Chapter Roma Redefines Italian Hospitality
Rome is unquestionably one of the world’s great tourism cities, with thousands of years of history, unmatched cuisine, and vibrant contemporary culture, which makes it all the more surprising that its hotel scene has grown in recent years somewhat stale. That changed earlier this summer with the opening of Chapter Roma, the first in a new line of boutique hotels from Marco Cilia, formerly of celebrated properties Blakes in London and the Hotel Americano in New York. “I think Rome (and Italy) has some beautiful hotels, but all very boring,” he elaborates. “If I was to make a comparison between hotels and computers, I would say that Italian hotels have great hardware but no software. The bones are strong, but the experience is completely lacking. This is what I always want to deliver, an experience.”
What becomes immediately clear upon stepping through the doors of Chapter Roma, tucked on a quiet street in the artsy Regola neighborhood of the Italian capital, is that Cilia understands how to craft that “experience,” exactly what today’s travelers are seeking out. Working with the designer Tristan Du Plessis, the Chapter team has given a vibrantly contemporary and urban update to a building that dates to the late 1800s, with design touches in burnished metals and vibrant velvets playing off an oversized custom work by local street artist Alice Pasquini that looms over the lobby. Graphic calligraphy by Warios lines the spiral staircase leading up to the rooms, each of which has a unique layout thanks to the eclectic nature of the original building. “I was looking for an up-and-coming designer, someone who had an international outlook on interiors and most importantly someone who could put together different layers of design into the product,” Cilia says about the interplay of old and new that defines that hotel and indeed much of the city itself. “When I met Tristan Du Plessis, not only did I think he could deliver what I wanted, but I also thought he was the type of customer I was trying to attract so he could truly understand what I was looking for.”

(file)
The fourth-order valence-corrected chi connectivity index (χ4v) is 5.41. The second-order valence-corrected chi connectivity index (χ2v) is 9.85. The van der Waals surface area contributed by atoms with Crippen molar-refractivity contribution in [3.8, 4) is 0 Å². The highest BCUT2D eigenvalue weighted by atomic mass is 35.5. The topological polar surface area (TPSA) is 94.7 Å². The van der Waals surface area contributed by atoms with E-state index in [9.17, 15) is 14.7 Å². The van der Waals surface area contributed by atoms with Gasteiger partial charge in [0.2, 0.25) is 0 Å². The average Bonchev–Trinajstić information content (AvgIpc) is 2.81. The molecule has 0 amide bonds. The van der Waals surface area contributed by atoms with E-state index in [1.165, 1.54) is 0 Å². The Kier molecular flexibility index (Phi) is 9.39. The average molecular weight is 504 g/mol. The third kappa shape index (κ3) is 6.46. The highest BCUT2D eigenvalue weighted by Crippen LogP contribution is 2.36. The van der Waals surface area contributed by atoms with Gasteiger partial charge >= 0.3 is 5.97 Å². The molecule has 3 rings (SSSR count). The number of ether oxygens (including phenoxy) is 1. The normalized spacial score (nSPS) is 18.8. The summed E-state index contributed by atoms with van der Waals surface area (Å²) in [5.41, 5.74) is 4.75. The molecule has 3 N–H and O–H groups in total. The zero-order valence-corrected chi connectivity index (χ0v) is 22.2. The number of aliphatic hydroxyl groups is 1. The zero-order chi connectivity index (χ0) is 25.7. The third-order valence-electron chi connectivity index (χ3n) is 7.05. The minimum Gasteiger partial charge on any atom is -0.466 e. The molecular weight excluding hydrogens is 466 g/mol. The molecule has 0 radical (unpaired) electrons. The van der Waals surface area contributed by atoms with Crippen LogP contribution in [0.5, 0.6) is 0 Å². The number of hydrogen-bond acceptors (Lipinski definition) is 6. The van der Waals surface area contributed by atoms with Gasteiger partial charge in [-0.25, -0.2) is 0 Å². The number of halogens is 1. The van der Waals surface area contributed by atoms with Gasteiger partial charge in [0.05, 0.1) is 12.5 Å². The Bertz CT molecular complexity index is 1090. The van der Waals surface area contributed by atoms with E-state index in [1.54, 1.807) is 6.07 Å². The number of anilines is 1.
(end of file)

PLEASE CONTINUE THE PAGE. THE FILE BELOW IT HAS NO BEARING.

Rome is certainly not lacking in grand old hotels, overflowing with marble and gilt, which is part of the reason Cilia consciously pushed in a different direction. His core demographic is not, however, defined by age but by “attitude and interests,” he says, specifically art, design, fashion, and music. “I see Chapter Roma’s customer as fun, international, creative,” he adds. The soaring lobby bar has quickly become a favorite for locals, as has Market, a health food cafe that serves mostly salads, smoothies, and juices as well as selling fresh produce, a welcome respite from the endless rounds of pasta the city is better known for. A full-service restaurant opening early next year is still in the works but it should come as no surprise when Cilia promises that it “will not be Italian.”
Cilia, who grew up in Rome before moving abroad to England and the United States for work, is still a native son of the city that made him, which perhaps puts him in the ideal position to rewrite the rules of Roman hospitality. With so many hotels jostling for attention, Chapter stands out by rejecting expectations. Cilia’s ambition is to open Chapters in all of Italy’s major cities over the coming years, turning his brainchild into “the leading lifestyle/design hotel brand” in his homeland. Chapter Roma is certainly a good start.
For more information, please visit Chapter-Roma.com.